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Calcutta High Court
Mahomed Sulliman vs Mahomed Golab on 30 March, 1894
Equivalent citations: (1894) ILR 21 Cal 612
Author: W C Petheram
Bench: W C Petheram, Ghose


W. Comer Petheram, C.J.

1. Early in the year 1892 a suit was brought by Mahomed Golab, the present defendant, in the Small Cause Court of Rangoon, against Ismail Khan and Mahomed Sulliman, the present plaintiff, on a promissory note dated the 21st of May 1891, made by Ismail Khan in favour of Mahomed Sulliman and by him endorsed to the plaintiff.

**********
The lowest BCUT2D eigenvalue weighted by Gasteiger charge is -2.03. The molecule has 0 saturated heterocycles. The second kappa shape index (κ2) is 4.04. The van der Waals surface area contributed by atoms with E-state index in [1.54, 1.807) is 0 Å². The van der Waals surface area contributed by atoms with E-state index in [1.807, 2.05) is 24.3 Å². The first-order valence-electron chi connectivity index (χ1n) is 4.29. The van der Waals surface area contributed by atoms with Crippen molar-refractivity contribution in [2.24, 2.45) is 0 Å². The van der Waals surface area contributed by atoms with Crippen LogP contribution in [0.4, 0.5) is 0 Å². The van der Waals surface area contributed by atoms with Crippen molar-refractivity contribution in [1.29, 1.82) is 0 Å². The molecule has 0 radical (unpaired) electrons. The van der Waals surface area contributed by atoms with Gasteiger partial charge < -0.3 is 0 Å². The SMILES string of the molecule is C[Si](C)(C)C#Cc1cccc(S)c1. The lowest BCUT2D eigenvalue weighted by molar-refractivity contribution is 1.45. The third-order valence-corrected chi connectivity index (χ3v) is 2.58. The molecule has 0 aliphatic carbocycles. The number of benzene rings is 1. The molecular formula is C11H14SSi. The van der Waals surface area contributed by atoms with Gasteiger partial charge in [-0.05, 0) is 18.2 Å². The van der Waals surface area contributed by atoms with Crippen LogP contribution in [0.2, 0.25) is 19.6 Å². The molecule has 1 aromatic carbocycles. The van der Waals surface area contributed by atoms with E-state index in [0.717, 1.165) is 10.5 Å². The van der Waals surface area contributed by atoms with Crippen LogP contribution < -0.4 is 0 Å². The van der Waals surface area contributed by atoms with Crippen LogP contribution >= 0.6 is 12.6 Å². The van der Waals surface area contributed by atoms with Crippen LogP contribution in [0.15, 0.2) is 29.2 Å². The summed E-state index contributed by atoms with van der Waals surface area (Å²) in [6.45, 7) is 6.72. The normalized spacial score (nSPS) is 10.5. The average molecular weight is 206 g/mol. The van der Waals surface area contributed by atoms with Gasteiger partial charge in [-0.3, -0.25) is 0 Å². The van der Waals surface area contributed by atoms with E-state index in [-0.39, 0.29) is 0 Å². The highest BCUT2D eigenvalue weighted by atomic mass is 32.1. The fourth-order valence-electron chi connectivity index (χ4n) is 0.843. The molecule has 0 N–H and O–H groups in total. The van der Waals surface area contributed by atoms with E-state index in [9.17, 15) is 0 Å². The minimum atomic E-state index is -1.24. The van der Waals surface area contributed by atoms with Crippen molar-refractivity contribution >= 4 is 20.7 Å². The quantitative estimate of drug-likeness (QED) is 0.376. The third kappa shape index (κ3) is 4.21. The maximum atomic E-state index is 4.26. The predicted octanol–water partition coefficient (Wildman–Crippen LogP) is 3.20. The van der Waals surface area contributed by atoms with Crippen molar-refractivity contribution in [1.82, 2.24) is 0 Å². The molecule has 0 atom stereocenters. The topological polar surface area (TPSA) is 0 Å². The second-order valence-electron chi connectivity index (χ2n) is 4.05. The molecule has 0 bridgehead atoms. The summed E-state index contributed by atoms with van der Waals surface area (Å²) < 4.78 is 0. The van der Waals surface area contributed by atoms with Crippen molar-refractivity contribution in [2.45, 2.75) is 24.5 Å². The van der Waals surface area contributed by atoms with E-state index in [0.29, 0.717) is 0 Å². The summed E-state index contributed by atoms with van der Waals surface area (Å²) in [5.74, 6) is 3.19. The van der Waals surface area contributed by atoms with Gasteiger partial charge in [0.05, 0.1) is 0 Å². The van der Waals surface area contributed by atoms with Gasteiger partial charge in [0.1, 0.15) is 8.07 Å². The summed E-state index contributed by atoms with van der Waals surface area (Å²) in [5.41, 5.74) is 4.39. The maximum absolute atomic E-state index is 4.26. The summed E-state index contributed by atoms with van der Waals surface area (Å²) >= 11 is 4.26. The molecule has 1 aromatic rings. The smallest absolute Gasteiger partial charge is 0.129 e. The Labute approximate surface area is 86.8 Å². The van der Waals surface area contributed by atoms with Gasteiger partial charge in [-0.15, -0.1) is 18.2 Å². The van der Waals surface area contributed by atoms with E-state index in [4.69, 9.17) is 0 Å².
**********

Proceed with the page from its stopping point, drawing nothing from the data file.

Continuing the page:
2. The suit came on for hearing on the 17th of February 1892, when it appears from the record of the proceedings that Ismail Khan confessed judgment and Mahomed Sulliman, the present plaintiff, admitted his endorsement, and a decree was made in the plaintiff’s favour against them both. On the 15th of March 1892, Mahomed Sulliman petitioned the Small Cause Court to stay execution on the ground that the decree had been obtained by fraud, and in his petition stated that he was about to take proceedings to have the decree set aside, and such further or other proceedings as he might be advised. This petition was rejected with costs on the 25th of March, and the plaint in the present suit was filed on the 28th of the same month in the Court of the Recorder of Rangoon, The nature of the relief sought, and the stories both of the plaintiff and the defendant, are so fully and accurately described in the first three paragraphs of the learned Recorder’s judgment, that it is only necessary for me to refer to those paragraphs here. The learned Recorder then goes on to say that he cannot believe the story told by the defendant, and that though the story told by the plaintiff is a remarkable one, he thinks on the whole he has made out a case; bat, if I understand him rightly, his principal reason for thinking so is that in his opinion the plaintiff had a good defence to the action on the note, and the decree ought not to have been made against him in the first action on the merits.